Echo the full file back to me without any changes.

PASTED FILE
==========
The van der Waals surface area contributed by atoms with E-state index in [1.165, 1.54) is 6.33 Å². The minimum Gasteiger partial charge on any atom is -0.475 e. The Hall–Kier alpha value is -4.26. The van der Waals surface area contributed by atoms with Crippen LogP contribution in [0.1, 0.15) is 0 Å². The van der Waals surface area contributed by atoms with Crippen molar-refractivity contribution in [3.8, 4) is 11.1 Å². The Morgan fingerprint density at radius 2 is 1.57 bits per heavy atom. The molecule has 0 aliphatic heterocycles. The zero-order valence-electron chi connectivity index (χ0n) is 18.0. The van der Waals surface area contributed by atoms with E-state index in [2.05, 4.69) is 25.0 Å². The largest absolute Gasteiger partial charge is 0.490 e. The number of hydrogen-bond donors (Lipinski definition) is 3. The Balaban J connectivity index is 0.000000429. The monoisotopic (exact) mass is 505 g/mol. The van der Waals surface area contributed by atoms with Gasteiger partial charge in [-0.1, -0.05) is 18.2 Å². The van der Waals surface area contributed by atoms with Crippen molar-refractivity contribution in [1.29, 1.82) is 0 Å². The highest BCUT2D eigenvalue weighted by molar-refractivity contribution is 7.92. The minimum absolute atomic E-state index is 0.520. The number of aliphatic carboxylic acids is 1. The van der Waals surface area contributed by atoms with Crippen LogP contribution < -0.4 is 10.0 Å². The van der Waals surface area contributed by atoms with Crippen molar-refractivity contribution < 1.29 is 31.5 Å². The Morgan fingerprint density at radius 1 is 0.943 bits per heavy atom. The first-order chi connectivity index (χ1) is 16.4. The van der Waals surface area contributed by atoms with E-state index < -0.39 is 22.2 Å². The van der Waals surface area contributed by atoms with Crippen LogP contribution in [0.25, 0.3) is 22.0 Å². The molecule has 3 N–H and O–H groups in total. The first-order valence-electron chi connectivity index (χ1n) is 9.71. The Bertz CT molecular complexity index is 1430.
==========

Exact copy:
The van der Waals surface area contributed by atoms with E-state index in [1.165, 1.54) is 6.33 Å². The minimum Gasteiger partial charge on any atom is -0.475 e. The Hall–Kier alpha value is -4.26. The van der Waals surface area contributed by atoms with Crippen LogP contribution in [0.1, 0.15) is 0 Å². The van der Waals surface area contributed by atoms with Crippen molar-refractivity contribution in [3.8, 4) is 11.1 Å². The Morgan fingerprint density at radius 2 is 1.57 bits per heavy atom. The molecule has 0 aliphatic heterocycles. The zero-order valence-electron chi connectivity index (χ0n) is 18.0. The van der Waals surface area contributed by atoms with E-state index in [2.05, 4.69) is 25.0 Å². The largest absolute Gasteiger partial charge is 0.490 e. The number of hydrogen-bond donors (Lipinski definition) is 3. The Balaban J connectivity index is 0.000000429. The monoisotopic (exact) mass is 505 g/mol. The van der Waals surface area contributed by atoms with Gasteiger partial charge in [-0.1, -0.05) is 18.2 Å². The van der Waals surface area contributed by atoms with Crippen molar-refractivity contribution in [1.29, 1.82) is 0 Å². The highest BCUT2D eigenvalue weighted by molar-refractivity contribution is 7.92. The minimum absolute atomic E-state index is 0.520. The number of aliphatic carboxylic acids is 1. The van der Waals surface area contributed by atoms with Crippen LogP contribution < -0.4 is 10.0 Å². The van der Waals surface area contributed by atoms with Crippen molar-refractivity contribution < 1.29 is 31.5 Å². The Morgan fingerprint density at radius 1 is 0.943 bits per heavy atom. The first-order chi connectivity index (χ1) is 16.4. The van der Waals surface area contributed by atoms with E-state index < -0.39 is 22.2 Å². The van der Waals surface area contributed by atoms with Crippen LogP contribution in [0.25, 0.3) is 22.0 Å². The molecule has 3 N–H and O–H groups in total. The first-order valence-electron chi connectivity index (χ1n) is 9.71. The Bertz CT molecular complexity index is 1430.